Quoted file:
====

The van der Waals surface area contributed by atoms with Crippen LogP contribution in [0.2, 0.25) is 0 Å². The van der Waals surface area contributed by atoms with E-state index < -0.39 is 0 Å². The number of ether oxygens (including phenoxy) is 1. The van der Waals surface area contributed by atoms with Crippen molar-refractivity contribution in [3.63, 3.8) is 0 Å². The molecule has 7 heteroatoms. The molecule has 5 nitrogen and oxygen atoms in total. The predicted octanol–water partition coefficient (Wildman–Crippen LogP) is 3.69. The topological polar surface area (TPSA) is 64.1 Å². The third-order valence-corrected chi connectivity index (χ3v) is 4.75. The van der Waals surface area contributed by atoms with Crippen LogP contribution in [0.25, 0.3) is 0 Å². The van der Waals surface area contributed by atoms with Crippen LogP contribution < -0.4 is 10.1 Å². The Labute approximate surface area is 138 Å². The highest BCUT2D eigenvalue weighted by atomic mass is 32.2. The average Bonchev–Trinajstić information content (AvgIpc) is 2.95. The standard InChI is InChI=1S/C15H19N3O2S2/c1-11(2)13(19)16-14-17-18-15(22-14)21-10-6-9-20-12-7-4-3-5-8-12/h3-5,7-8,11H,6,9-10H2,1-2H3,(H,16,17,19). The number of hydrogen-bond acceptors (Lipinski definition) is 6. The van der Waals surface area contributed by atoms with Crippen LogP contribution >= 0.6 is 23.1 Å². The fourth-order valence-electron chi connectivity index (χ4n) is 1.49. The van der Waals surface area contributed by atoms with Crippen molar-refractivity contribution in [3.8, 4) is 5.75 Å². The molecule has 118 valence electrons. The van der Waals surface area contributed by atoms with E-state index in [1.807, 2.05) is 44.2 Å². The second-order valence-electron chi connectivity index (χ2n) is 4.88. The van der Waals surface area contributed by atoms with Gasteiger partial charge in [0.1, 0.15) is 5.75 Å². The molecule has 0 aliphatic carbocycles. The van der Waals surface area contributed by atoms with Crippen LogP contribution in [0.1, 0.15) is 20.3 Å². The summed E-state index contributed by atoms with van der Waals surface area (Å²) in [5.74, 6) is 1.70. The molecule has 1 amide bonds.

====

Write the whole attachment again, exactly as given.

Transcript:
The van der Waals surface area contributed by atoms with Crippen LogP contribution in [0.2, 0.25) is 0 Å². The van der Waals surface area contributed by atoms with E-state index < -0.39 is 0 Å². The number of ether oxygens (including phenoxy) is 1. The van der Waals surface area contributed by atoms with Crippen molar-refractivity contribution in [3.63, 3.8) is 0 Å². The molecule has 7 heteroatoms. The molecule has 5 nitrogen and oxygen atoms in total. The predicted octanol–water partition coefficient (Wildman–Crippen LogP) is 3.69. The topological polar surface area (TPSA) is 64.1 Å². The third-order valence-corrected chi connectivity index (χ3v) is 4.75. The van der Waals surface area contributed by atoms with Crippen LogP contribution in [0.25, 0.3) is 0 Å². The van der Waals surface area contributed by atoms with Crippen LogP contribution < -0.4 is 10.1 Å². The Labute approximate surface area is 138 Å². The highest BCUT2D eigenvalue weighted by atomic mass is 32.2. The average Bonchev–Trinajstić information content (AvgIpc) is 2.95. The standard InChI is InChI=1S/C15H19N3O2S2/c1-11(2)13(19)16-14-17-18-15(22-14)21-10-6-9-20-12-7-4-3-5-8-12/h3-5,7-8,11H,6,9-10H2,1-2H3,(H,16,17,19). The number of hydrogen-bond acceptors (Lipinski definition) is 6. The van der Waals surface area contributed by atoms with Crippen LogP contribution >= 0.6 is 23.1 Å². The fourth-order valence-electron chi connectivity index (χ4n) is 1.49. The van der Waals surface area contributed by atoms with Crippen molar-refractivity contribution in [3.8, 4) is 5.75 Å². The molecule has 118 valence electrons. The van der Waals surface area contributed by atoms with E-state index in [1.807, 2.05) is 44.2 Å². The second-order valence-electron chi connectivity index (χ2n) is 4.88. The van der Waals surface area contributed by atoms with Gasteiger partial charge in [0.1, 0.15) is 5.75 Å². The molecule has 0 aliphatic carbocycles. The van der Waals surface area contributed by atoms with Crippen LogP contribution in [0.1, 0.15) is 20.3 Å². The summed E-state index contributed by atoms with van der Waals surface area (Å²) in [5.74, 6) is 1.70. The molecule has 1 amide bonds.